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ISIS Takes Over Qaddafi’s Hometown in Libya

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The Islamic State (ISIS/ISIL/IS) continues to exploit the disastrous aftermath of Barack Obama and Hillary Clinton’s foreign policy in Libya, establishing a presence in what India Today calls “the third big stronghold for the Sunni Islamist group.” Over the past four months, ISIS has largely taken control of Sirte, hometown of late dictator Muammar Qaddafi.

India Today spoke with a Libyan soldier who was trying to hold the line against ISIS forces on the western outskirts of Sirte. The government–well, one of the two governments claiming to control the shattered nation–is down to a single reinforced position. “Every night they open fire on us,” the soldier complained, easily able to point out the nearby ISIS positions from which that nightly hail of bullets rains down.

“Islamic State fighters became a major force last year in Derna, a jihadi bastion in Libya’s east, and quickly spread to the biggest eastern city Benghazi, where they have conducted suicide bombings on streets divided among armed factions,” writes India Today. “By occupying Sirte over the past four months they have claimed a major city in the centre of the country, astride the coastal highway that links the east and west.”

ISIS has been sending officers from its “Caliphate” in Iraq and Syria to organize local Libyan recruits, reinforced by battle-hardened Libyan members of the Islamic State returning home from duty on the Caliphate’s front lines. They also have the support of Qaddafi loyalists and foreign fighters imported from Sudan, Tunisia, Egypt, and Yemen.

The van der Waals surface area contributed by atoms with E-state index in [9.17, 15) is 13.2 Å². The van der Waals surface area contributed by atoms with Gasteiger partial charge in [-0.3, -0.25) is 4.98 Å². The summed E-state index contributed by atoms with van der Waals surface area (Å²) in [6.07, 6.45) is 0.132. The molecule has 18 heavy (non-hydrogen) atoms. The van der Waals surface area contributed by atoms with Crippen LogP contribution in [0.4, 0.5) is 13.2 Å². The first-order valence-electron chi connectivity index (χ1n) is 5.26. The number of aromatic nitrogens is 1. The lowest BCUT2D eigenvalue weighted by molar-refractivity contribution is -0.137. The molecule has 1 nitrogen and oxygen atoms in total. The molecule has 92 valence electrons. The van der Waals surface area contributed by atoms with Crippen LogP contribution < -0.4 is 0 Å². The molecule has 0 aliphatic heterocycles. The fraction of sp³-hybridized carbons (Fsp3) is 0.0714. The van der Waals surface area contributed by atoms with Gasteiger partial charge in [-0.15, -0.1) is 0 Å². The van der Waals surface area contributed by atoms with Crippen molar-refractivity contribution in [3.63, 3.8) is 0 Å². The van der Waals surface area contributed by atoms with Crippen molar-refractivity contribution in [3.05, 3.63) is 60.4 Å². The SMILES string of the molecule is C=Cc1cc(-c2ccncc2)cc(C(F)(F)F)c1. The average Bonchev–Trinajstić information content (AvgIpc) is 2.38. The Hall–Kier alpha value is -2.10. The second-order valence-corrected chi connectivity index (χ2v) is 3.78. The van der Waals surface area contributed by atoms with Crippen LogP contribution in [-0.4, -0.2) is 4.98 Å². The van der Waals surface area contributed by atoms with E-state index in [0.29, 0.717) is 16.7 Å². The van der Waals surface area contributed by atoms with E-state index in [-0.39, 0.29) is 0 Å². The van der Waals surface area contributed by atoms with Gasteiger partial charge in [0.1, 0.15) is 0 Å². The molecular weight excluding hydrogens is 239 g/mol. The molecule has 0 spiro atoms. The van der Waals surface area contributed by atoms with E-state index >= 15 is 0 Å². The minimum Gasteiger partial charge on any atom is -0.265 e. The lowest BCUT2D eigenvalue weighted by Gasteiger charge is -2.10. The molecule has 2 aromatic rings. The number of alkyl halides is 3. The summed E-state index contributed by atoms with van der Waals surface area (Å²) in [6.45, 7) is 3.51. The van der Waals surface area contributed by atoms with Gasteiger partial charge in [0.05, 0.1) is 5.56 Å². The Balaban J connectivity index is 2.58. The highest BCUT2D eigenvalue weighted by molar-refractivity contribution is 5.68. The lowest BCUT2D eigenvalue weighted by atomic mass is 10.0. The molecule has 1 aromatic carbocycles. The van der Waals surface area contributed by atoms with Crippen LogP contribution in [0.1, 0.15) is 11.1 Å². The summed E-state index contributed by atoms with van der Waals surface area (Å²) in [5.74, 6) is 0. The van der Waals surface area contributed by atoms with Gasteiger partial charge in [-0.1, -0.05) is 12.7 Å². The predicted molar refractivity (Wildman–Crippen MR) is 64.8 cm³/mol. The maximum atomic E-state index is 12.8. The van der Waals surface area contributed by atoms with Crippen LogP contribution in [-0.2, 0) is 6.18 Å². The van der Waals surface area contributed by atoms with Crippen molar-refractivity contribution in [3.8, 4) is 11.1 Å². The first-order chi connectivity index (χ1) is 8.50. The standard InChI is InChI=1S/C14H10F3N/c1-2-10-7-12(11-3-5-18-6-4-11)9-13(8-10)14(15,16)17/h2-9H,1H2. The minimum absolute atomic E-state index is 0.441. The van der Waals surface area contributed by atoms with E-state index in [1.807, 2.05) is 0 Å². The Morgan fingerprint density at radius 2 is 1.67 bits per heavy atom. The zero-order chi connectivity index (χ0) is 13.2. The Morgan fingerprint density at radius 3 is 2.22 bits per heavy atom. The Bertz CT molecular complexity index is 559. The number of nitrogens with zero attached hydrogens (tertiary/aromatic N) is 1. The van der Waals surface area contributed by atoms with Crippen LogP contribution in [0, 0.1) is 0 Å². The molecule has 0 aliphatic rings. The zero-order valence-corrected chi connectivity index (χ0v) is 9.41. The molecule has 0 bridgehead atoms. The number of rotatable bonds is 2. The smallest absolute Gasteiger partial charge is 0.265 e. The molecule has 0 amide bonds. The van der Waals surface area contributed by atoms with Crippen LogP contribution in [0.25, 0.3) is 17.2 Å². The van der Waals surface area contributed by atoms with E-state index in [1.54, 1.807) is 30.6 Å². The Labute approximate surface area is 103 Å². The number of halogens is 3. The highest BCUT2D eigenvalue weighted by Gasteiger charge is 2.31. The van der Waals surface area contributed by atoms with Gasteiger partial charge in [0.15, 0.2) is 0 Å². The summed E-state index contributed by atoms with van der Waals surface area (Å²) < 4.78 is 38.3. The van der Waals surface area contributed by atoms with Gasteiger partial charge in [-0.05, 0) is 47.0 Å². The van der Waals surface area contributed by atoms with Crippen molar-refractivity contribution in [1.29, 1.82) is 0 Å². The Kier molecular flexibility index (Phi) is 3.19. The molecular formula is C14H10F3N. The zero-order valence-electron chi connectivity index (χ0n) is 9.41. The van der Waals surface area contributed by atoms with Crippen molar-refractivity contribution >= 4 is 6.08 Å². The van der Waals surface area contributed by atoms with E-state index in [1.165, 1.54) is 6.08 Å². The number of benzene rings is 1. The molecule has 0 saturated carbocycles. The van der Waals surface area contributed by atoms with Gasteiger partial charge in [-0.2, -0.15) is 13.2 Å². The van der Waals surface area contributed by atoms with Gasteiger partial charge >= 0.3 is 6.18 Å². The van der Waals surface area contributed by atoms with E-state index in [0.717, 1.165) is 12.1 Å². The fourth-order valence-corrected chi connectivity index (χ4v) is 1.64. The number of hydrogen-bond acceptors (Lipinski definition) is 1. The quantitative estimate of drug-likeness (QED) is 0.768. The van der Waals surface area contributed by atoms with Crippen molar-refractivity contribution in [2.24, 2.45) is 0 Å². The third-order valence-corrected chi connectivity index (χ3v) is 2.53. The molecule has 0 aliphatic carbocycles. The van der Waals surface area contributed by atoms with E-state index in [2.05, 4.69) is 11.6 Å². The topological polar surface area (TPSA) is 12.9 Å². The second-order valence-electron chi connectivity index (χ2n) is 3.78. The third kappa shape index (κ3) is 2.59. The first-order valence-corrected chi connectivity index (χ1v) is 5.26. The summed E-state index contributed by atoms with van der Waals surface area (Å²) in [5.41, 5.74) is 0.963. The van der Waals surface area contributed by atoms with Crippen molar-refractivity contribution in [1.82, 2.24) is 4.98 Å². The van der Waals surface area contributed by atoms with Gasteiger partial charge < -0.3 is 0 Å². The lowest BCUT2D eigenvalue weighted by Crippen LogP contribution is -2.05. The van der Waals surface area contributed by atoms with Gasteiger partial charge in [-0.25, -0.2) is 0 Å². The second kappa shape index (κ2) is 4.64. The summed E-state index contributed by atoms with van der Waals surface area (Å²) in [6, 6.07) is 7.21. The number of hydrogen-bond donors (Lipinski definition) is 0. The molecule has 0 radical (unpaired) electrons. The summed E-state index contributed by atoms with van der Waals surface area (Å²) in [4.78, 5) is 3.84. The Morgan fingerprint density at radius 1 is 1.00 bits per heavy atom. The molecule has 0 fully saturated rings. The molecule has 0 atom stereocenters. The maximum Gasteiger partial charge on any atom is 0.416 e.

The bloody anarchy of post-Obama Libya provides fertile ground for ISIS recruiting activities, and the jihad units they have put together seem like a match for even the best troops fielded by the government in Tripoli.

ISIS strategically out-maneuvered government forces to take Sirte, sweeping in to seize important buildings and set up fortified positions while the General National Congress government in Tripoli was busy fighting its domestic rivals along a wide battlefront to the east.

The Islamic State also seems to enjoy a disturbing level of approval from non-combatant citizens in Sirte, with one student telling India Today, “Before the revolution, life was so much better. We had electricity, security. Schools were always open. [ISIS] is fine. They leave you alone unless you fight them.”

Reuters reported on Thursday that ten people were killed and almost 40 wounded in clashes between Libya’s rival governments and Islamist militants, including both ISIS supporters and the Ansar al-Sharia gang that pulled off the Benghazi consulate attack in 2012.

Benghazi is in Islamist hands at the moment, although military forces loyal to the Tripoli government claim to have retaken a few key government buildings from them during the most recent round of offensives. The dominant force in the city is the Majlis al-Shura, the group that includes Ansar al-Sharia, but ISIS reportedly also has a presence in Benghazi. Benghazi was used to ship weapons to ISIS with State Department knowledge, back when Obama thought they were just the “junior varsity league” of terrorism, and could prove useful for toppling the Assad regime in Syria.

The Reuters report mentions Sirte, as well, and the latest news is not good:

Islamic State said in a Twitter message its fighters had seized a camp of the Misrata forces in southeast Sirte. The group published pictures purportedly showing its fighters at the camp, seizing several vehicles. A resident said the camp seemed to be in the hands of Islamic State.

The Misrata forces in question are military units loyal to the Tripoli-based government, drawn from the city of Misrata–which is starting to get a bit nervous about ISIS pushing in from one direction, while Ansar al-Sharia’s umbrella group of Islamists approaches from another. ISIS claimed responsibility for a suicide car bomb attack in Misrata on Thursday, killing two guards at a military checkpoint. Sirte is lost, and the battlefront is shifting to a city the Tripoli government cannot afford to lose.


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